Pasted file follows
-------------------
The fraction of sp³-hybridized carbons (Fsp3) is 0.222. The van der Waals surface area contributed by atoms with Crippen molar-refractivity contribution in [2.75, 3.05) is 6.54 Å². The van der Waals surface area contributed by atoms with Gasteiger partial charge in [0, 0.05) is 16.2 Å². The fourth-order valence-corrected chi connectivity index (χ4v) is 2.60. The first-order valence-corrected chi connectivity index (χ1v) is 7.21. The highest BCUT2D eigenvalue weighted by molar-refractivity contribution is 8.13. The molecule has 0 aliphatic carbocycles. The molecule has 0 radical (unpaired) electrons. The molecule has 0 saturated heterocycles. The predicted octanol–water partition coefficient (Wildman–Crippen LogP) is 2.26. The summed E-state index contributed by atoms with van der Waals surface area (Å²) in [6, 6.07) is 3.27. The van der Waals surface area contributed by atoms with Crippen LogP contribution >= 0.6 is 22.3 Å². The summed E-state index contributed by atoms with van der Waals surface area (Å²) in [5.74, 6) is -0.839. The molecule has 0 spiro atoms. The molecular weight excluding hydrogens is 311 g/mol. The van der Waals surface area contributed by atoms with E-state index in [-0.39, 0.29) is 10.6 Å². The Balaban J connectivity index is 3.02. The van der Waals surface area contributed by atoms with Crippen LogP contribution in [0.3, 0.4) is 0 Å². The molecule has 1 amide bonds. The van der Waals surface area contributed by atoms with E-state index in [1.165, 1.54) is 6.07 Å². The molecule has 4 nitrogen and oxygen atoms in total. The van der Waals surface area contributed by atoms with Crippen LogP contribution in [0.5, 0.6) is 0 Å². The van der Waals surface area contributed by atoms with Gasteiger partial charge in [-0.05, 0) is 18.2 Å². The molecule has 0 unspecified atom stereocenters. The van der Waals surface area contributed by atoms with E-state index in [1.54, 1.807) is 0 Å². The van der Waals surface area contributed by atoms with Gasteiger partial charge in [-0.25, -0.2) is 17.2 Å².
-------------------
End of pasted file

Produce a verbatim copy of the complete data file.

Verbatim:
The fraction of sp³-hybridized carbons (Fsp3) is 0.222. The van der Waals surface area contributed by atoms with Crippen molar-refractivity contribution in [2.75, 3.05) is 6.54 Å². The van der Waals surface area contributed by atoms with Gasteiger partial charge in [0, 0.05) is 16.2 Å². The fourth-order valence-corrected chi connectivity index (χ4v) is 2.60. The first-order valence-corrected chi connectivity index (χ1v) is 7.21. The highest BCUT2D eigenvalue weighted by molar-refractivity contribution is 8.13. The molecule has 0 aliphatic carbocycles. The molecule has 0 radical (unpaired) electrons. The molecule has 0 saturated heterocycles. The predicted octanol–water partition coefficient (Wildman–Crippen LogP) is 2.26. The summed E-state index contributed by atoms with van der Waals surface area (Å²) in [6, 6.07) is 3.27. The van der Waals surface area contributed by atoms with Crippen LogP contribution >= 0.6 is 22.3 Å². The summed E-state index contributed by atoms with van der Waals surface area (Å²) in [5.74, 6) is -0.839. The molecule has 0 spiro atoms. The molecular weight excluding hydrogens is 311 g/mol. The van der Waals surface area contributed by atoms with E-state index in [-0.39, 0.29) is 10.6 Å². The Balaban J connectivity index is 3.02. The van der Waals surface area contributed by atoms with Crippen LogP contribution in [0.3, 0.4) is 0 Å². The molecule has 1 amide bonds. The van der Waals surface area contributed by atoms with E-state index in [1.165, 1.54) is 6.07 Å². The molecule has 4 nitrogen and oxygen atoms in total. The van der Waals surface area contributed by atoms with Crippen LogP contribution in [0.5, 0.6) is 0 Å². The van der Waals surface area contributed by atoms with Gasteiger partial charge in [-0.05, 0) is 18.2 Å². The molecule has 0 unspecified atom stereocenters. The van der Waals surface area contributed by atoms with E-state index in [1.54, 1.807) is 0 Å². The van der Waals surface area contributed by atoms with Gasteiger partial charge in [-0.25, -0.2) is 17.2 Å².